Maryland Attorney General Doug Gansler filed a petition, in the name of Governor O’Malley, requesting that the Department of Energy grant a rehearing of its order designating the Mid-Atlantic region as a National Interest Electric Transmission Corridor. O’Malley expressed concern about the large size of the corridor, as well as the fact that there was no consideration of non-transmission solutions for problems occurring when the existing transmission lines become “congested” (overloaded).


February 28, 2008

The Federal Energy Regulatory Commission (FERC) granted four rate incentives for the PATH project, including a guaranteed 14.3% rate of return on its investment and a guaranteed reimbursement for all of the project’s start-up costs.

 

April 24, 2008

Governor O’Malley signed into law “EmPOWER Maryland,” an initiative for Maryland to reduce energy consumption by 15% by 2015, thus reducing Maryland’s forecasted electricity demand.

 

February 18, 2009

The U.S. Fourth Circuit Court of Appeals, in Piedmont Environmental Council v. FERC, ruled in favor of the Piedmont Environmental Council. Under this decision, states regained the right to reject transmission line projects without fear that the federal government would overrule their rejections.

February 25, 2009

Pepco Holdings Inc., an energy holding company engaged in operating utilities and selling electricity and other “energy products” to residential and commercial customers, filed a motion with the Maryland Public Service Commission, case #9179, alleging a need to construct the MAPP project, and to have the commission rule on this and other matters.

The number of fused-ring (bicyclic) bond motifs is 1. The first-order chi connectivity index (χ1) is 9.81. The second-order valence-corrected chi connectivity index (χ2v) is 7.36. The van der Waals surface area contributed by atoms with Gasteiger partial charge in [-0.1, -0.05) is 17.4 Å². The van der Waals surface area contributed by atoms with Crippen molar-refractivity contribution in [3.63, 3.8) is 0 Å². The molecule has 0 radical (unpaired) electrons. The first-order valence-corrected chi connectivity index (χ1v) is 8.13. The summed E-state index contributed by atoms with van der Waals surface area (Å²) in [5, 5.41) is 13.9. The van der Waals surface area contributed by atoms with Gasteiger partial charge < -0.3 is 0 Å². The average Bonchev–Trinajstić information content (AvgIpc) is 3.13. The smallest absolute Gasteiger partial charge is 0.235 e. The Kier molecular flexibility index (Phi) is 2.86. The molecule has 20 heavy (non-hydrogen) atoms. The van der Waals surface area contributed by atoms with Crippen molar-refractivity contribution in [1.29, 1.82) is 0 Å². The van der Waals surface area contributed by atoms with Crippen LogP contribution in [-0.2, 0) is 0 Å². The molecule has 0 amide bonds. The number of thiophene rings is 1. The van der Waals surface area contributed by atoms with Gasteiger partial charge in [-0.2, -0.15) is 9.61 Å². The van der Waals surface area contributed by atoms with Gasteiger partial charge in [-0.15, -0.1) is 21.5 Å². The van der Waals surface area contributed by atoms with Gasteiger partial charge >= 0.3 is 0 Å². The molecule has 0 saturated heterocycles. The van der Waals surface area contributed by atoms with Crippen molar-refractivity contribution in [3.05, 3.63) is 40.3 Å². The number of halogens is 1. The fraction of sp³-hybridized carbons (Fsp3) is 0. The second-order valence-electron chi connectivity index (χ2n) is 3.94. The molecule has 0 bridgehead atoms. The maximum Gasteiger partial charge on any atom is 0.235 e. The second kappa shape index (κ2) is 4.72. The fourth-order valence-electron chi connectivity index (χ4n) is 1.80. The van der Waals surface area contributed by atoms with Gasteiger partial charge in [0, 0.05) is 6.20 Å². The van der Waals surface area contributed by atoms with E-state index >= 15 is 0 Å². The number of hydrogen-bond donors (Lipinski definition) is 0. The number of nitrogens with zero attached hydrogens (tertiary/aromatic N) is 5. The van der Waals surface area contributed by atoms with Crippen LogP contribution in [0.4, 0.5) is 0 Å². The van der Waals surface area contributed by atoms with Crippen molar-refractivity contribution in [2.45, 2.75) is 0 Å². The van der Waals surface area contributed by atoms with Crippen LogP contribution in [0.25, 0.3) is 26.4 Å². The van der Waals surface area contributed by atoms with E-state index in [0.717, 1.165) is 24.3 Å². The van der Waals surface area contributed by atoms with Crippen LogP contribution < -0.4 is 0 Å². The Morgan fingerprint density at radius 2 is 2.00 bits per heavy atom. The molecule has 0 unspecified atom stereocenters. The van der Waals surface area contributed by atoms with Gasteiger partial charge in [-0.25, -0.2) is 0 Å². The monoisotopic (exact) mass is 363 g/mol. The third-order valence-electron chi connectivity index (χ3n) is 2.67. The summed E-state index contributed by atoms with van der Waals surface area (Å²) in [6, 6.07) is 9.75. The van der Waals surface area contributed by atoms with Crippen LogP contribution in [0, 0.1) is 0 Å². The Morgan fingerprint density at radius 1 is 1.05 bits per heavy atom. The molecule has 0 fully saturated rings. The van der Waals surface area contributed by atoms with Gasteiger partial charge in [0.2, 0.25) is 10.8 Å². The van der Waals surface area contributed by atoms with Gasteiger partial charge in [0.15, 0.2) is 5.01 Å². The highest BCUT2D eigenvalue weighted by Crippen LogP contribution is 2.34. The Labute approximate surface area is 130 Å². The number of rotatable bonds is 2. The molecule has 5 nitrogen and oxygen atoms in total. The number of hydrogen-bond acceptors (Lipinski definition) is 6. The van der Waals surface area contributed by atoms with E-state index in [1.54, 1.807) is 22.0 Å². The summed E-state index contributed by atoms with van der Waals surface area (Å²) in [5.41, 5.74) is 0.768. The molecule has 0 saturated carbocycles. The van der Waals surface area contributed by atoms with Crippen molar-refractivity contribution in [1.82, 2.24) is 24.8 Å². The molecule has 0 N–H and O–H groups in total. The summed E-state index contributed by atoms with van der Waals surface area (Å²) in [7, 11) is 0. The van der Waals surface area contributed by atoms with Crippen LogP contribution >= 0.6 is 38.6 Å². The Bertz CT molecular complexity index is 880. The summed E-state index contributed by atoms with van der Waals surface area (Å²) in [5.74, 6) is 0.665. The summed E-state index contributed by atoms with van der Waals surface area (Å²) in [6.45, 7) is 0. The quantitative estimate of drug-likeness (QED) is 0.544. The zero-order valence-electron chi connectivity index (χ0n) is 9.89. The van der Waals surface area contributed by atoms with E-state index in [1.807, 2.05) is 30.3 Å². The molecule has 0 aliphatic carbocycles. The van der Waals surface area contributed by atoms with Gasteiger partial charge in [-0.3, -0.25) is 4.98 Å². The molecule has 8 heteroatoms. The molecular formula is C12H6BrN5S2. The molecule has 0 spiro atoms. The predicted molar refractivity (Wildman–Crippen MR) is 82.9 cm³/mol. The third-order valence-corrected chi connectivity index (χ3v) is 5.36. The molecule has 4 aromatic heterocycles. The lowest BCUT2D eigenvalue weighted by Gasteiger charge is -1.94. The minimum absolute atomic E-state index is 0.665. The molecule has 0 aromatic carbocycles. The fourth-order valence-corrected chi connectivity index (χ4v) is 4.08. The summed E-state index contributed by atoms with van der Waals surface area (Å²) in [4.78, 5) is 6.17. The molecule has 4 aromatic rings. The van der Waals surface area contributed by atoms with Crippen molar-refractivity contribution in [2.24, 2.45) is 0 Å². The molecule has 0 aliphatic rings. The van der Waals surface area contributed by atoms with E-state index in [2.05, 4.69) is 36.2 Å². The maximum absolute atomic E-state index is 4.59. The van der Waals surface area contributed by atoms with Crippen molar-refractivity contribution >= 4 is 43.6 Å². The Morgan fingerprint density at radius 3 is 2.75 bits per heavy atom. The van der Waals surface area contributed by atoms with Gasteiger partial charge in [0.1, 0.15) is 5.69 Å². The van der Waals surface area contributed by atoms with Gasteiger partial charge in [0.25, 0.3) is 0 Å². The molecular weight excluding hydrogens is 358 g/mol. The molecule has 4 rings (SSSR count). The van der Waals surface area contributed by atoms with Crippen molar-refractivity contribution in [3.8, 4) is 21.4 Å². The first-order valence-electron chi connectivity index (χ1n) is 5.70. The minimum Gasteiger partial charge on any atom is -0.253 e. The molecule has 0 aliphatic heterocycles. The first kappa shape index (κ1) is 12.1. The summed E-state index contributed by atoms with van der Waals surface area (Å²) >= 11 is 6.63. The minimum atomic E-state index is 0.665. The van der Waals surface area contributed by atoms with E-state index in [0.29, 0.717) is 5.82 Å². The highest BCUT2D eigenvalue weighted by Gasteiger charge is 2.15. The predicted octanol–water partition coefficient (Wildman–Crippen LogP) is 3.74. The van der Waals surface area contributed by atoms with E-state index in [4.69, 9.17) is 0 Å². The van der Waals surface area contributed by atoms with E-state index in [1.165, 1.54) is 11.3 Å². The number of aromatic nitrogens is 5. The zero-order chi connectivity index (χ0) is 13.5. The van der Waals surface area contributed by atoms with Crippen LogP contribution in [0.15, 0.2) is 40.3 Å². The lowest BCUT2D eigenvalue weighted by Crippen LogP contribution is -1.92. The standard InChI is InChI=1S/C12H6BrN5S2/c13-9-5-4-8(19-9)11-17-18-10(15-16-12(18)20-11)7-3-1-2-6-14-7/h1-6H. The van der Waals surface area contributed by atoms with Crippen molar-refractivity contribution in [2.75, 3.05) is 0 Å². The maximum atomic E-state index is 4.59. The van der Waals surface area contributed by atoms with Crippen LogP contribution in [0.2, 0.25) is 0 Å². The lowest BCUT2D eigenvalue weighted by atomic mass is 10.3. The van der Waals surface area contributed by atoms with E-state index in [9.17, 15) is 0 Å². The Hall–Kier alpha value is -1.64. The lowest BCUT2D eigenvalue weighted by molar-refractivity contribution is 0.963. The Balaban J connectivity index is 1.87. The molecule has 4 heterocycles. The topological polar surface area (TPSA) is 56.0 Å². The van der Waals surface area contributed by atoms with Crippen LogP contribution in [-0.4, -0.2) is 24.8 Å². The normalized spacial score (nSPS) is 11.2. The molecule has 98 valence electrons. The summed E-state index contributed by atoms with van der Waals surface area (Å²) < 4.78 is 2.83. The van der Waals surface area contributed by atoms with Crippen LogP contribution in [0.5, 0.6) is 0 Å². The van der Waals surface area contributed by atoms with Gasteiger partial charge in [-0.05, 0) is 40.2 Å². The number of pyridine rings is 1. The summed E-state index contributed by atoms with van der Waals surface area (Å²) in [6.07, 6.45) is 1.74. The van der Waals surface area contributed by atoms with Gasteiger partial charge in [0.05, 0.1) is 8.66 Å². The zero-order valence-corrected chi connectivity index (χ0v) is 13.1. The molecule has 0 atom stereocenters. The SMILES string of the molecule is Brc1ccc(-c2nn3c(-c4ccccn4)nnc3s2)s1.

March 19, 2009

President Barack Obama appointed a new chairman of FERC: Jon Wellinghoff, a supporter of energy efficiency and renewable energy. The previous chairman, Joseph T. Kelliher, appointed by Bush, had stepped down earlier in March.

 

May 19, 2009

Allegheny Energy, Inc. and American Electric Power, Inc. filed a plan for the huge PATH transmission project with the Maryland Public Service Commission, case #9198.

June 7, 2009

Governor O’Malley signed the Greenhouse Gas Emissions Reduction Act of 2009 (GGERA) into law. GGERA requires the state to reduce statewide greenhouse gas emissions 25% from 2006 levels by 2020 and to adopt a final plan to achieve this goal by 2012.

 
June, 2009

According to a new FERC study, Maryland could, by 2019, reduce its energy consumption at peak demand by one-third; further, if electricity were better managed within Maryland, the peak demand (on the hottest days) could reach below 2009 levels by 2019. www.ferc.gov/legal/staff-reports/06-09-demand-response.pdf

 

July 10, 2009

The national Sierra Club intervened in the May 19, 2009 Allegheny Energy, Inc. and American Electric Power, Inc. case before the Maryland Public Service Commission. #9198, petitioning to stop the PATH plan for transmission line construction. The Sierra Club alleged that this PATH plan would increase Maryland’s reliance on coal-fired power and would impede Maryland’s renewable energy development.    n

> 2009 Table of Contents